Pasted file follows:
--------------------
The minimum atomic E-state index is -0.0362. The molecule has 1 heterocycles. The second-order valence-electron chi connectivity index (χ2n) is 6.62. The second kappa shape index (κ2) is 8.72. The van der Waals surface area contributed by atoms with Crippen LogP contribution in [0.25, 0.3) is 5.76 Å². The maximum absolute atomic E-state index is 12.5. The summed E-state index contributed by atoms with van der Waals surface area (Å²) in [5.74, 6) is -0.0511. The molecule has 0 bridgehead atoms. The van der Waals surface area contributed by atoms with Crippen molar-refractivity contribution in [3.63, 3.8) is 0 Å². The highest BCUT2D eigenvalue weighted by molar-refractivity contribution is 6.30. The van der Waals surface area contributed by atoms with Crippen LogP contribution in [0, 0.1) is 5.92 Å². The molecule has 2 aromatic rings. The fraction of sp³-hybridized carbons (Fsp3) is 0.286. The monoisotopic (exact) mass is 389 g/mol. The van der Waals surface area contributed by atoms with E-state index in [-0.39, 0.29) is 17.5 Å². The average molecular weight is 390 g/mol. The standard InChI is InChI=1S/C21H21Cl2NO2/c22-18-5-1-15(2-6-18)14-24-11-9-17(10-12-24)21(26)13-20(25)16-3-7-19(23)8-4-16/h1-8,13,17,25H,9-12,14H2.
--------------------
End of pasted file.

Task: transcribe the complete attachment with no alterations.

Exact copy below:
The minimum atomic E-state index is -0.0362. The molecule has 1 heterocycles. The second-order valence-electron chi connectivity index (χ2n) is 6.62. The second kappa shape index (κ2) is 8.72. The van der Waals surface area contributed by atoms with Crippen LogP contribution in [0.25, 0.3) is 5.76 Å². The maximum absolute atomic E-state index is 12.5. The summed E-state index contributed by atoms with van der Waals surface area (Å²) in [5.74, 6) is -0.0511. The molecule has 0 bridgehead atoms. The van der Waals surface area contributed by atoms with Crippen molar-refractivity contribution in [3.63, 3.8) is 0 Å². The highest BCUT2D eigenvalue weighted by molar-refractivity contribution is 6.30. The van der Waals surface area contributed by atoms with Crippen LogP contribution in [0, 0.1) is 5.92 Å². The molecule has 2 aromatic rings. The fraction of sp³-hybridized carbons (Fsp3) is 0.286. The monoisotopic (exact) mass is 389 g/mol. The van der Waals surface area contributed by atoms with E-state index in [-0.39, 0.29) is 17.5 Å². The average molecular weight is 390 g/mol. The standard InChI is InChI=1S/C21H21Cl2NO2/c22-18-5-1-15(2-6-18)14-24-11-9-17(10-12-24)21(26)13-20(25)16-3-7-19(23)8-4-16/h1-8,13,17,25H,9-12,14H2.